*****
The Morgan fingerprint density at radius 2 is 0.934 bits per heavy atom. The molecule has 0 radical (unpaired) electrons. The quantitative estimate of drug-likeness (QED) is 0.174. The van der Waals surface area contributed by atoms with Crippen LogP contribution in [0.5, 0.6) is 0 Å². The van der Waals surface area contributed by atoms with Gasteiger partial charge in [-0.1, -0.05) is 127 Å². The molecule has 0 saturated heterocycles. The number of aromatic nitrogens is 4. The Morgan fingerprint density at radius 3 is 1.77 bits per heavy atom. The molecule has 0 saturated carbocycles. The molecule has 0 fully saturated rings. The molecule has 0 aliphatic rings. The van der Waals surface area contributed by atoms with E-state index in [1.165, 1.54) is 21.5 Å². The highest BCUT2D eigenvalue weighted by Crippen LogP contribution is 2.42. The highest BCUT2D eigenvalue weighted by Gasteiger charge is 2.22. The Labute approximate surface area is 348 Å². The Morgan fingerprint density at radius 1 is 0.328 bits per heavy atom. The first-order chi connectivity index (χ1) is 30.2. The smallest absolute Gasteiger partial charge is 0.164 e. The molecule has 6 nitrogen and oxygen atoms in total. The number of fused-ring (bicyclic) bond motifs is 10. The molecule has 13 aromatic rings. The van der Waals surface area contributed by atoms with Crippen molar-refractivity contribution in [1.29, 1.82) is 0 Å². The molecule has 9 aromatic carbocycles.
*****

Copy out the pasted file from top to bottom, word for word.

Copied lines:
The Morgan fingerprint density at radius 2 is 0.934 bits per heavy atom. The molecule has 0 radical (unpaired) electrons. The quantitative estimate of drug-likeness (QED) is 0.174. The van der Waals surface area contributed by atoms with Crippen LogP contribution in [0.5, 0.6) is 0 Å². The van der Waals surface area contributed by atoms with Gasteiger partial charge in [-0.1, -0.05) is 127 Å². The molecule has 0 saturated heterocycles. The number of aromatic nitrogens is 4. The Morgan fingerprint density at radius 3 is 1.77 bits per heavy atom. The molecule has 0 saturated carbocycles. The molecule has 0 fully saturated rings. The molecule has 0 aliphatic rings. The van der Waals surface area contributed by atoms with E-state index in [1.165, 1.54) is 21.5 Å². The highest BCUT2D eigenvalue weighted by Crippen LogP contribution is 2.42. The highest BCUT2D eigenvalue weighted by Gasteiger charge is 2.22. The Labute approximate surface area is 348 Å². The Morgan fingerprint density at radius 1 is 0.328 bits per heavy atom. The first-order chi connectivity index (χ1) is 30.2. The smallest absolute Gasteiger partial charge is 0.164 e. The molecule has 6 nitrogen and oxygen atoms in total. The number of fused-ring (bicyclic) bond motifs is 10. The molecule has 13 aromatic rings. The van der Waals surface area contributed by atoms with Crippen molar-refractivity contribution in [1.29, 1.82) is 0 Å². The molecule has 9 aromatic carbocycles.